University of Santa Cruz students continue their strike for a movement that began by graduate students for a cost of living adjustment (COLA). On Friday, the school administration’s threats became reality as graduate student workers were fired from their jobs.
Strike actions have been ongoing since Nov. 2019, including withholding fall quarter grades, taking over dining halls to allow students to eat without cost, and more recently refusal to hold classes, daily picketing and the blocking off of campus entrances.
At 12:30 p.m. this past Friday, Feb. 28, an email from Executive Vice Chancellor Lori Kletzer informed the UCSC community that 54 graduate TAs who have withheld grade information for the fall quarter “will be dismissed from their spring quarter appointments.”
According to the website payusmoreucsc.com, the demands presented to UCSC administration are “a Cost of Living Adjustment for every graduate student, regardless of residence, visa, documentation, employment or funding status to bring us:
1. Out of rent burden
2. Without raising tuition or campus fees
3. With a guarantee of non-retaliation
At current rates, this amounts to an additional monthly payment of $1,412.”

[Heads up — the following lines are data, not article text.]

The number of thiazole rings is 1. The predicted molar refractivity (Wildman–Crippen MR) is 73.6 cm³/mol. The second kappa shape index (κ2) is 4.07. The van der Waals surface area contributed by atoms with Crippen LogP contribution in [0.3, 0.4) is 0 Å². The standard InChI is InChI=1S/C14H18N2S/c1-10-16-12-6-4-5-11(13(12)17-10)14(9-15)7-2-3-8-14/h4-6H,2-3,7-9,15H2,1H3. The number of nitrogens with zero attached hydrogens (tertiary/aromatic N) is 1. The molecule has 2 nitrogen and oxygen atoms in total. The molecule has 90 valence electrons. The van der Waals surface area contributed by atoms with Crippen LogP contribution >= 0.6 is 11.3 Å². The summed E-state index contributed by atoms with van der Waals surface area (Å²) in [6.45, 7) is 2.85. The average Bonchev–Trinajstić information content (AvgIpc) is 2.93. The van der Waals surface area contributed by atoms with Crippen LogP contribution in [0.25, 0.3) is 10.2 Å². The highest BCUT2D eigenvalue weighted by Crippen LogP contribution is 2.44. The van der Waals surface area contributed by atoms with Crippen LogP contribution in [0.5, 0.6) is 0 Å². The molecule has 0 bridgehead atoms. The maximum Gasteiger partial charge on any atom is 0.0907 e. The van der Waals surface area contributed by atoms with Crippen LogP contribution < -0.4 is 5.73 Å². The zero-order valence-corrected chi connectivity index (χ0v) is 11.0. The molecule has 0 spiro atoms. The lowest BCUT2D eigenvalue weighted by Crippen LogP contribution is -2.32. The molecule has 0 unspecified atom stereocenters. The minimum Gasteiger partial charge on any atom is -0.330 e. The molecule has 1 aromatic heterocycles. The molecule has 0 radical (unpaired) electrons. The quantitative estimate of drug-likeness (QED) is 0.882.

Lachlan Summers is a third-year PhD student in anthropology at UCSC. Via email, he said, “We’re at a university where most graduate students make $2000 per month, for nine months of the year, seeing us pay at least 50% of our income in rent. I personally pay 64% of my yearly income in rent. Administration employees, especially the bigwigs like Lori Kletzer and Cynthia Larive, are paid $300,000 and $400,000 a year.
“Students, both grads and undergrads, and service workers are regularly forced into homelessness, they sleep in their cars, they commute for over two hours from other areas,” Summers continued. “We, as the people who make this university function, think we should be paid enough to live here. We’re fighting against the idea that higher education and research should only be available for the people wealthy enough and U.S.-American enough—white enough—to access it.”